Many people view black holes as a massive cosmic recycling center. I know that, when I was younger, I
always thought of a black hole as being the universe’s vacuum cleaner, sucking up everything within its
path. As dramatic and as cool as it may sound, it is not quite true. I am afraid that this is a common
misconception about black holes.
When we look out into the universe, we find that most galaxies have a supermassive black hole at their
cores. The galaxies that don’t are mostly dwarf galaxies or irregular galaxies. Although there are plenty of
cases where a dwarf galaxy has a black hole at its core, a general rule of thumb is that an irregular galaxy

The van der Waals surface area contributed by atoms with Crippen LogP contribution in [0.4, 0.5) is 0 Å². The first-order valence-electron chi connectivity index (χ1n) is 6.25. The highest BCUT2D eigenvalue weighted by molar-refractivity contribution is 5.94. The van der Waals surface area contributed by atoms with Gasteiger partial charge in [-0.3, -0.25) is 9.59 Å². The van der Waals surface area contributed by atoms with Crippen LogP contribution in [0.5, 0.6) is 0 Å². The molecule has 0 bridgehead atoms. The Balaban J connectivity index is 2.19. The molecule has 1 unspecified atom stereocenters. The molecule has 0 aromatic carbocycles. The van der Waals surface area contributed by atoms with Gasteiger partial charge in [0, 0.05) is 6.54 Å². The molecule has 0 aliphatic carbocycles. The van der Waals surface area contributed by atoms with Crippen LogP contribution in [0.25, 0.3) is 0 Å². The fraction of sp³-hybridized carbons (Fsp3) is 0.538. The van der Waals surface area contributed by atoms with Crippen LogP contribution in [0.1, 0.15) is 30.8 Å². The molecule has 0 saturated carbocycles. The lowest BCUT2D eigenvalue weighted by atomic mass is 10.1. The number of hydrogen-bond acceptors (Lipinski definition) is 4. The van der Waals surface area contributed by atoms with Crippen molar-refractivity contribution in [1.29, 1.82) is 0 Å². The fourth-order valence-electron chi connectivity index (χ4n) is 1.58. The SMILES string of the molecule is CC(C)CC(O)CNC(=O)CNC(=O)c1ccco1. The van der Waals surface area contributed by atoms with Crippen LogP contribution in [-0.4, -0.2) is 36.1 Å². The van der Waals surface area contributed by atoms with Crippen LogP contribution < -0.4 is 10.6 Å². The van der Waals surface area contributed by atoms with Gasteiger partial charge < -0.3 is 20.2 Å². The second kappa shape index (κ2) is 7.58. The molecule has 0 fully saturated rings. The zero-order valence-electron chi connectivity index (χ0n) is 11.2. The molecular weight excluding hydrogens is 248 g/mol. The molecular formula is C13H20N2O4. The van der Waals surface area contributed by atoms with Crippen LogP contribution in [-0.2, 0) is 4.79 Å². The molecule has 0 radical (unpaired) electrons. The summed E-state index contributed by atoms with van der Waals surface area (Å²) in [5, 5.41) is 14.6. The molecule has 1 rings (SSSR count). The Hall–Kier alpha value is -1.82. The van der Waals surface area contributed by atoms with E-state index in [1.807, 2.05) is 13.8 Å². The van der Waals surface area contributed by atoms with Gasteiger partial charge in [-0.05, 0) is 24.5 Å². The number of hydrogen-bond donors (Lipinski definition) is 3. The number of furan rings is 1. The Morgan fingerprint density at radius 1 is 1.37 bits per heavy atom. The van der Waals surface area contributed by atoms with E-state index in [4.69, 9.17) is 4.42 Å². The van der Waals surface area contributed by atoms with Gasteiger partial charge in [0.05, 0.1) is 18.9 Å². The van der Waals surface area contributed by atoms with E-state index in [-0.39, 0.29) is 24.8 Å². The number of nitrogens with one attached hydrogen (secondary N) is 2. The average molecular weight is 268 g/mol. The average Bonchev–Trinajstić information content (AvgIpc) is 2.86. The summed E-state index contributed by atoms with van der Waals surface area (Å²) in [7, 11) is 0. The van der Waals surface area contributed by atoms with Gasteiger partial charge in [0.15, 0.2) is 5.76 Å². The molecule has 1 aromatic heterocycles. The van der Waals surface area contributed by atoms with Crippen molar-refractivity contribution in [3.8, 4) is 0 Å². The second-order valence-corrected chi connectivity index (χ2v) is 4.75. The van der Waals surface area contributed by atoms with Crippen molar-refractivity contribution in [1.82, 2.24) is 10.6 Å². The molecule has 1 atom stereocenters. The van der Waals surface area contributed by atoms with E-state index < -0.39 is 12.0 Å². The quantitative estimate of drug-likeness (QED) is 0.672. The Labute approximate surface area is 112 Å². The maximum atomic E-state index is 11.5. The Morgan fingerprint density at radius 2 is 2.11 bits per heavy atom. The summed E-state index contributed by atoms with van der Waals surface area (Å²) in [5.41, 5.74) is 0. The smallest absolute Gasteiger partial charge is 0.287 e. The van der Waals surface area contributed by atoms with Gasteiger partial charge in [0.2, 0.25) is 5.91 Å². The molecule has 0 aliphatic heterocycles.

doesn’t, though there are some exceptions.
So should we expect to be eventually sucked into our supermassive black hole some day? Well, I
wouldn’t hold your breath or wait around. Our sun and some 200 billion other stars have been in a pretty
well defined orbit around the center of the Milky Way for billions of years and would continue for
indefinitely if it weren’t for the eventual collision with Andromeda.
The reason for this is that the same physics that determines the orbit of planets around the sun also
governs the movements of stars around the center of the Milky Way. Everything in our solar system orbits
around the sun, and has been doing the same for billions of years. This is because the sun is pretty much
the same mass as it was 4.7 billion years ago. If you were to replace our sun with a black hole of the
same mass the Earth and all the other planets would continue to do what they’ve been doing, the only
real difference would be that life wouldn’t be able to exist because it would be very cold without the sun’s
warmth. In short, a black hole is just a mass like any other